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Shanghai – From Development To Knowledge City


  • Sigurdson, Jon

    () (European Institute of Japanese Studies)


This report provides insights on the expansive development in Shanghai of human resources in higher education and the creation of a huge web of incubators, university science parks, district industrial parks, and various specialized development zones. With a total population of some 17 million and a GDP per capita of around US$3,000 the city planners expects that 2.5 per cent of its GDP will in 2005 be used for research and development. FDI in high technology and returning scientists in microelectronics illustrate the ambitions of Shanghai to become a knowledge city. More than 140 foreign-controlled R&D laboratories have already been established in Shanghai. Their number and sizes will increase and also involve more basic research as the IPR regime improves. Shanghai will emerge as innovative knowledge region on the world stage that before 2020 will be competing with other global knowledge regions such as the Oxford-London-Cambridge triangle by attracting talent and creating new knowledge. This report highlights a rapid and continued expansion of higher education in Shanghai that now has 59 colleges and universities with a total enrolment in 2004 of 600,000 students. The City has 10 universities which are included in the national list of Top-100 Universities which have been selected by the Ministry of Education to receive special treatment and extra resources. Three of a dozen Chinese universities with expectation to become recognized as world-famous research universities are located in Shanghai – Fudan University, Tongji University and Shanghai Jiaotong University. Fudan University Science Park and the School of Microelectronics at Fudan University provide examples of the changing character of the university system in Shanghai Linked to the development of human resources is a web of technological infrastructure of which Zhangjiang High-Technology Development Zone provides an illustration of ongoing efforts to integrate industrial production, research and university education. Shanghai is attracting overseas entrepreneurs in its advancing semiconductor industry, exemplified by SMIC with one of its bases in Zhangjiang High-Technology Development Zone, Shanghai is also attracting returning scientists to expand its IC knowledge base as exemplified by the School of Microelectronics at Fudan University, which has 600 graduate students.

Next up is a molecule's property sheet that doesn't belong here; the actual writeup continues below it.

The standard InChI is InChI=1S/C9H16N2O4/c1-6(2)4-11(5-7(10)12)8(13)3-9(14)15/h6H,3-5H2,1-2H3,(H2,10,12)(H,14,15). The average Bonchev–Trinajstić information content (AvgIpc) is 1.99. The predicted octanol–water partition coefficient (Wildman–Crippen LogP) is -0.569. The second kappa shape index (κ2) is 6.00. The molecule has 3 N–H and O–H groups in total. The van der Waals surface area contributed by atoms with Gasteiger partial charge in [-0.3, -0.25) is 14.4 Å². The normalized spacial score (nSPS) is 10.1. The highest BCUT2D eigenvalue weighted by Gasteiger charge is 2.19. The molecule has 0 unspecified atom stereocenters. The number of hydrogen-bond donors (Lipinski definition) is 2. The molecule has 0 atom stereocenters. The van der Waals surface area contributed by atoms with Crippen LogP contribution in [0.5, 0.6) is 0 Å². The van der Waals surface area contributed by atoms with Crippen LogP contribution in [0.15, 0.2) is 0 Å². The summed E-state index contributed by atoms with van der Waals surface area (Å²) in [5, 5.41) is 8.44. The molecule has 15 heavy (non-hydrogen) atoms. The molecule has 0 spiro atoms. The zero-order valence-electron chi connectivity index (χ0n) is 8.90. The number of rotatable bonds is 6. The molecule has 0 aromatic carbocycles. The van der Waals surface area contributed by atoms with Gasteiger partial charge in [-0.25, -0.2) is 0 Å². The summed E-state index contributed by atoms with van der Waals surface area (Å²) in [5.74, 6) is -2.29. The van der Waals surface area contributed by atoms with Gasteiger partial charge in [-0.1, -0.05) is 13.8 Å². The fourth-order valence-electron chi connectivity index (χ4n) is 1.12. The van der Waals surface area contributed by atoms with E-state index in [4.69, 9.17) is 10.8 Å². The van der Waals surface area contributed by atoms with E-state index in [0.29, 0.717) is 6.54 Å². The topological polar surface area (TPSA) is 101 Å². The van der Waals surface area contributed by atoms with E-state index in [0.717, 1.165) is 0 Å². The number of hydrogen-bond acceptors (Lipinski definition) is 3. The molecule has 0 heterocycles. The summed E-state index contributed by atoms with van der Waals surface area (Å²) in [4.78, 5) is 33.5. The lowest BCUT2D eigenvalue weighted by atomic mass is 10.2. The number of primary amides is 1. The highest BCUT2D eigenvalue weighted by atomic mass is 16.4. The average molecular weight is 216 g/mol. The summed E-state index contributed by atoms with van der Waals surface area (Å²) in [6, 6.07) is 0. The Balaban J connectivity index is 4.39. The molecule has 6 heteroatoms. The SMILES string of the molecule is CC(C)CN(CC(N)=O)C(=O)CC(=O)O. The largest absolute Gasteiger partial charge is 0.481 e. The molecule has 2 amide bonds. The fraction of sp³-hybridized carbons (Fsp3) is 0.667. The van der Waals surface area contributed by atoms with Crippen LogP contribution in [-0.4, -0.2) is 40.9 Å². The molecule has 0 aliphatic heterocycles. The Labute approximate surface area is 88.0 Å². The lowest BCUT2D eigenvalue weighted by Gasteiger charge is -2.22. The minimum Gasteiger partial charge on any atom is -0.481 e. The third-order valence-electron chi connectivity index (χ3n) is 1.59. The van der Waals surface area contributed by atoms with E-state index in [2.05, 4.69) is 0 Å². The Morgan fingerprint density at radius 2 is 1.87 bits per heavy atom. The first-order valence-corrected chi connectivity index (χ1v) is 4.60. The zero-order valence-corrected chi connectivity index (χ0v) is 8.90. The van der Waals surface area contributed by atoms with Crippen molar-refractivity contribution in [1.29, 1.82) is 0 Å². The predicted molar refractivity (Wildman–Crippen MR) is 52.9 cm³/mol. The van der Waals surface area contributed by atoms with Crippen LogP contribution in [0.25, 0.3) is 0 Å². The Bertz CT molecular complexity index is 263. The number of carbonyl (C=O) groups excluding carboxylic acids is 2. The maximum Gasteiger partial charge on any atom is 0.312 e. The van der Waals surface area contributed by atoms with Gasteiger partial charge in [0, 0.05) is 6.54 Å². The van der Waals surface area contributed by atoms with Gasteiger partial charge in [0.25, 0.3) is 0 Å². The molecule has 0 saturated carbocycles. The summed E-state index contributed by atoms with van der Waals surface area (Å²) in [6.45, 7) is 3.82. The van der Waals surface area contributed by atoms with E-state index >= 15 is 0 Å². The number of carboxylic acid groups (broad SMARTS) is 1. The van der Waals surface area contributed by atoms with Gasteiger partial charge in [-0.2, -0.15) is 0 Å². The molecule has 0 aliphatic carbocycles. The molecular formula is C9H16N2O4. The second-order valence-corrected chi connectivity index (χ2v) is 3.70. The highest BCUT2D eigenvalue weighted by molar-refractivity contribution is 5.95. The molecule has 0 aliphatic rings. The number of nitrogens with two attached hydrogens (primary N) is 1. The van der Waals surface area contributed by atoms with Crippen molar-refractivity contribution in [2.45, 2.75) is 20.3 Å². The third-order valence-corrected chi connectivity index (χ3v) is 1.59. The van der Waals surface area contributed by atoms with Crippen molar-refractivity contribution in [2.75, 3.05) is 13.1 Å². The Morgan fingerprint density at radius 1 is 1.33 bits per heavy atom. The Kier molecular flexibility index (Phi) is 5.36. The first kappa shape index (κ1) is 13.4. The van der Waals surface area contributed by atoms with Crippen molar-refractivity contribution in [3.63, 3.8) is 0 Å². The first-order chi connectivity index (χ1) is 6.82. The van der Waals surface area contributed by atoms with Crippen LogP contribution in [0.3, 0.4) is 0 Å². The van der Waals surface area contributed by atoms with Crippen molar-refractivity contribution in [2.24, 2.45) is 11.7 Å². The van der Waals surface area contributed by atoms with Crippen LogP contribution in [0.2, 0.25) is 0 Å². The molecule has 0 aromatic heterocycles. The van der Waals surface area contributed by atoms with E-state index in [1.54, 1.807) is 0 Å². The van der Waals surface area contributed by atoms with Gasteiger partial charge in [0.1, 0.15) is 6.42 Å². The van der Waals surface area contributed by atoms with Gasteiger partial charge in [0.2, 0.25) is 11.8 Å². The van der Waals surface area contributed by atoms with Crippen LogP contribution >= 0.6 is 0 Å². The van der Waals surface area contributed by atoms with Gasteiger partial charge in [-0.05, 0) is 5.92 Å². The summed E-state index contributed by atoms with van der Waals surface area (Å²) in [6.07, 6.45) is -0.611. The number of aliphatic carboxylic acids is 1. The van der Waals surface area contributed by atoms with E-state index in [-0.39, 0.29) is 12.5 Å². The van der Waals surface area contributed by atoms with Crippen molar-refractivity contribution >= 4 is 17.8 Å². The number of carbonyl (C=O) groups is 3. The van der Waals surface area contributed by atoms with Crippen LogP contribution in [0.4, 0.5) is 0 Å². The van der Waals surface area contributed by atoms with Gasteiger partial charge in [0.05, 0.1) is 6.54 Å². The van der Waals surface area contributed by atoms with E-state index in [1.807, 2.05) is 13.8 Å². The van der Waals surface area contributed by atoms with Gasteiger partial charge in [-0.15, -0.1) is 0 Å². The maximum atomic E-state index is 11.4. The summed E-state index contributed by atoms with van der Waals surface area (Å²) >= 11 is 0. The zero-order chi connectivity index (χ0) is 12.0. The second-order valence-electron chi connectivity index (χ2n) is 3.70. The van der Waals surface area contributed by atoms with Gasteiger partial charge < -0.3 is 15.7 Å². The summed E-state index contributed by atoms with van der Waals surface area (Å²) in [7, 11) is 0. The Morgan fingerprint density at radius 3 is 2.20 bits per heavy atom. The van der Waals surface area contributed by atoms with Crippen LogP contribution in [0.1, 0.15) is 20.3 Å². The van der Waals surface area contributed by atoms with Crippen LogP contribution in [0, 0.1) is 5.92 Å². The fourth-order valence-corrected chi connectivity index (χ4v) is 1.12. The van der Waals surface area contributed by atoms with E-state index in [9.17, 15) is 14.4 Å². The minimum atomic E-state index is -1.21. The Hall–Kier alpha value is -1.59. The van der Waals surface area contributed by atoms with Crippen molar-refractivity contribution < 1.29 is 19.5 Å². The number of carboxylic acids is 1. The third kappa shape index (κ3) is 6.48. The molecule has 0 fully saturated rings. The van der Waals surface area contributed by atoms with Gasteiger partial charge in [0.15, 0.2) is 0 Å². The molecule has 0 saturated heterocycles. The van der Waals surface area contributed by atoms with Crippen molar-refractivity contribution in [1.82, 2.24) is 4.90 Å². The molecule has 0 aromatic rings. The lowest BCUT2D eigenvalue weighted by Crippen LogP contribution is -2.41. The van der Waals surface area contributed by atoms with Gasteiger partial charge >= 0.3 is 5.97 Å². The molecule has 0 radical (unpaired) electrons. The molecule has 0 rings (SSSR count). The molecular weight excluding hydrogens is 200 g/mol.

Suggested Citation

  • Sigurdson, Jon, 2005. "Shanghai – From Development To Knowledge City," EIJS Working Paper Series 217, Stockholm School of Economics, The European Institute of Japanese Studies.
  • Handle: RePEc:hhs:eijswp:0217

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    References listed on IDEAS

    1. Katsuro Sakoh, 1984. "Japanese Economic Success: Industrial Policy or Free Market?," Cato Journal, Cato Journal, Cato Institute, vol. 4(2), pages 521-548, Fall.
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    More about this item


    Human factors; Universities; Fudan University; Regional innovation System (RIS) Semiconductors; High Technology Parks; Overview of Science and Technology;

    JEL classification:

    • I18 - Health, Education, and Welfare - - Health - - - Government Policy; Regulation; Public Health
    • I23 - Health, Education, and Welfare - - Education - - - Higher Education; Research Institutions
    • L53 - Industrial Organization - - Regulation and Industrial Policy - - - Enterprise Policy
    • O31 - Economic Development, Innovation, Technological Change, and Growth - - Innovation; Research and Development; Technological Change; Intellectual Property Rights - - - Innovation and Invention: Processes and Incentives
    • O32 - Economic Development, Innovation, Technological Change, and Growth - - Innovation; Research and Development; Technological Change; Intellectual Property Rights - - - Management of Technological Innovation and R&D
    • R58 - Urban, Rural, Regional, Real Estate, and Transportation Economics - - Regional Government Analysis - - - Regional Development Planning and Policy

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